Cats + Diet & Nutrition

  • This handout discusses the risks and benefits of feeding a home-prepared versus commercial diet to your cat or dog. Topics highlighted include food safety, nutritional imbalances, and the need to ensure that any home-prepared diet has been well researched for nutritional safety and completeness.

  • Veterinarians recognize the relationship between nutrition and the health of the skin and haircoat. It is important to prevent malnutrition, both by preventing deficiencies AND excesses of nutrients. Your veterinarian is the very best source of information and guidance for choosing the most appropriate nutrient profile for your cat.

  • By-products are ingredients commonly found in commercial pet foods and are considered highly desirable by many human cultures. However, there is ambiguity surrounding this term and misperceptions related to overall nutritional value. This article reviews the formal definition of by-products in the pet food industry and highlights the nutritional and environmental benefits they provide.

  • Corn and grain have been included in commercial pet foods for many years. Recently, however, these ingredients have been portrayed in the media as "fillers" that provide little nutritional value to pet foods. Conversely, corn and grain provide a wide range of essential nutrients that support the health of both dogs and cats. This article explores this topic with reference to specific nutritional benefits.

  • In North America, obesity is the most common preventable disease in cats and is one of the most common overall. Almost 60% of domestic cats are overweight. Scientific evidence now reveals that fat tissue is biologically active; it secretes inflammatory hormones and creates oxidative stress on the body’s tissue, both of which contribute to many diseases and decrease quality of life. Treating obesity as a chronic, low-level inflammatory condition is the new approach.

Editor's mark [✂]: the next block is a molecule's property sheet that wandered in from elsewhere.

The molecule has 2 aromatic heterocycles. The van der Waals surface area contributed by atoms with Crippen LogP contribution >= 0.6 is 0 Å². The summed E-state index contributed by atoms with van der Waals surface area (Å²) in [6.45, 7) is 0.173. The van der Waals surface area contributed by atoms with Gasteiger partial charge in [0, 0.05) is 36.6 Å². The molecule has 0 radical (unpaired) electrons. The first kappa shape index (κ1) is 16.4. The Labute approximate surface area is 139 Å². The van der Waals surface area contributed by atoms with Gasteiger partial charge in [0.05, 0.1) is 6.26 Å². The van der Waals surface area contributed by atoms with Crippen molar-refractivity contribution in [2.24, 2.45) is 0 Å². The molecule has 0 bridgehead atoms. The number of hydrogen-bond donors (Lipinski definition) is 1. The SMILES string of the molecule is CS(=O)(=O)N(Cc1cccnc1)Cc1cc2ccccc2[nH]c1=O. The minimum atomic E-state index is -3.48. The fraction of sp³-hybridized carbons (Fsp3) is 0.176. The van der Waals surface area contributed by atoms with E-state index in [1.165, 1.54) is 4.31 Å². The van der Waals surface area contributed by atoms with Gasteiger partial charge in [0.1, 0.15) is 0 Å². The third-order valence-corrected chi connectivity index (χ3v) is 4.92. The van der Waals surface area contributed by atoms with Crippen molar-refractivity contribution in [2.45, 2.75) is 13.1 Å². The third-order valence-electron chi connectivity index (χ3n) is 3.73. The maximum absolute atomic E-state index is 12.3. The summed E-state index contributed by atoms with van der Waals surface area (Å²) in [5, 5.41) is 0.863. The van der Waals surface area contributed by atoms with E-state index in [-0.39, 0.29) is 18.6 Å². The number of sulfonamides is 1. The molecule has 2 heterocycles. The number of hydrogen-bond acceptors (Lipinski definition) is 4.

• The American Animal Hospital Association and American Veterinary Medical Association have established guidelines to standardize preventive health care for cats, helping them to live longer, healthier lives. This handout provides an overview of the recommendations within these guidelines and why they are so important.

  • Adding a new kitten to your family is a lot of fun, but it is also a big responsibility. This handout reviews basic kitten care, including vaccinations, internal and external parasites, nutrition, and nail care. It also reviews the importance of early spay/neuter and microchip identification.

  • The "ancestral diet" for dogs and cats is a broad term for a feeding plan that generally mimics what a wolf or wild cat might consume in the wilderness. In practice, there is great variability in nutrients, ingredients, and safety considerations for food sold or produced as an ancestral diet. This article reviews these considerations, so that pet owners, along with their veterinary care teams, can make informed decisions for their pets.

  • Taurine is a type of amino acid. Amino acids are the building blocks of all proteins. Taurine is an essential amino acid for cats. Taurine deficiency leads to feline taurine retinopathy, a weakening of the muscle cells in the heart (dilated cardiomyopathy) and may cause digestive disturbances. Since the 1980s, all cat diets are supplemented with enough taurine to meet the normal cat's needs. A healthy cat that eats a high-quality cat food that is appropriate to its life stage does not require supplementation. Supplemental taurine is used as a treatment for dilated cardiomyopathy in cats.

  • Nutrition plays an essential role in treating and preventing urinary stones (uroliths). Since the diet can affect urine dilution, composition and pH, pet foods can be critical to the success or failure of treatment and prevention. Important factors are covered, such as the importance of water intake, diet composition, relative supersaturation (RSS) testing, and urinary diets.

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